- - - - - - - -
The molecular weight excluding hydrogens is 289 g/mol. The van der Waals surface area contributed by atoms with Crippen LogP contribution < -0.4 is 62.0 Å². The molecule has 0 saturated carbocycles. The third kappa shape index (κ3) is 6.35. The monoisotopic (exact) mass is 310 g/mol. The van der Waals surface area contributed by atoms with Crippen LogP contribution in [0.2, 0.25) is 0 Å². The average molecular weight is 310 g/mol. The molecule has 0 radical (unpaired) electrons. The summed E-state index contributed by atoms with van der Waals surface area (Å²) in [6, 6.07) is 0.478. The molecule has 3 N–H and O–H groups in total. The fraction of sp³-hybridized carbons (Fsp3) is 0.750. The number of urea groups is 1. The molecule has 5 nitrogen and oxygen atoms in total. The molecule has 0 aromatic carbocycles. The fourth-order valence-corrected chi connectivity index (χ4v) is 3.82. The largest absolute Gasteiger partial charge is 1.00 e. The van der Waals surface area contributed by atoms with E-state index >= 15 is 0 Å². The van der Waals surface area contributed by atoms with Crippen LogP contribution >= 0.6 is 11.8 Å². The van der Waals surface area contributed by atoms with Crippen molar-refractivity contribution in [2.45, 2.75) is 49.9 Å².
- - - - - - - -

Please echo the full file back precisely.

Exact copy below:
The molecular weight excluding hydrogens is 289 g/mol. The van der Waals surface area contributed by atoms with Crippen LogP contribution < -0.4 is 62.0 Å². The molecule has 0 saturated carbocycles. The third kappa shape index (κ3) is 6.35. The monoisotopic (exact) mass is 310 g/mol. The van der Waals surface area contributed by atoms with Crippen LogP contribution in [0.2, 0.25) is 0 Å². The average molecular weight is 310 g/mol. The molecule has 0 radical (unpaired) electrons. The summed E-state index contributed by atoms with van der Waals surface area (Å²) in [6, 6.07) is 0.478. The molecule has 3 N–H and O–H groups in total. The fraction of sp³-hybridized carbons (Fsp3) is 0.750. The number of urea groups is 1. The molecule has 5 nitrogen and oxygen atoms in total. The molecule has 0 aromatic carbocycles. The fourth-order valence-corrected chi connectivity index (χ4v) is 3.82. The largest absolute Gasteiger partial charge is 1.00 e. The van der Waals surface area contributed by atoms with E-state index >= 15 is 0 Å². The van der Waals surface area contributed by atoms with Crippen LogP contribution >= 0.6 is 11.8 Å². The van der Waals surface area contributed by atoms with Crippen molar-refractivity contribution in [2.45, 2.75) is 49.9 Å².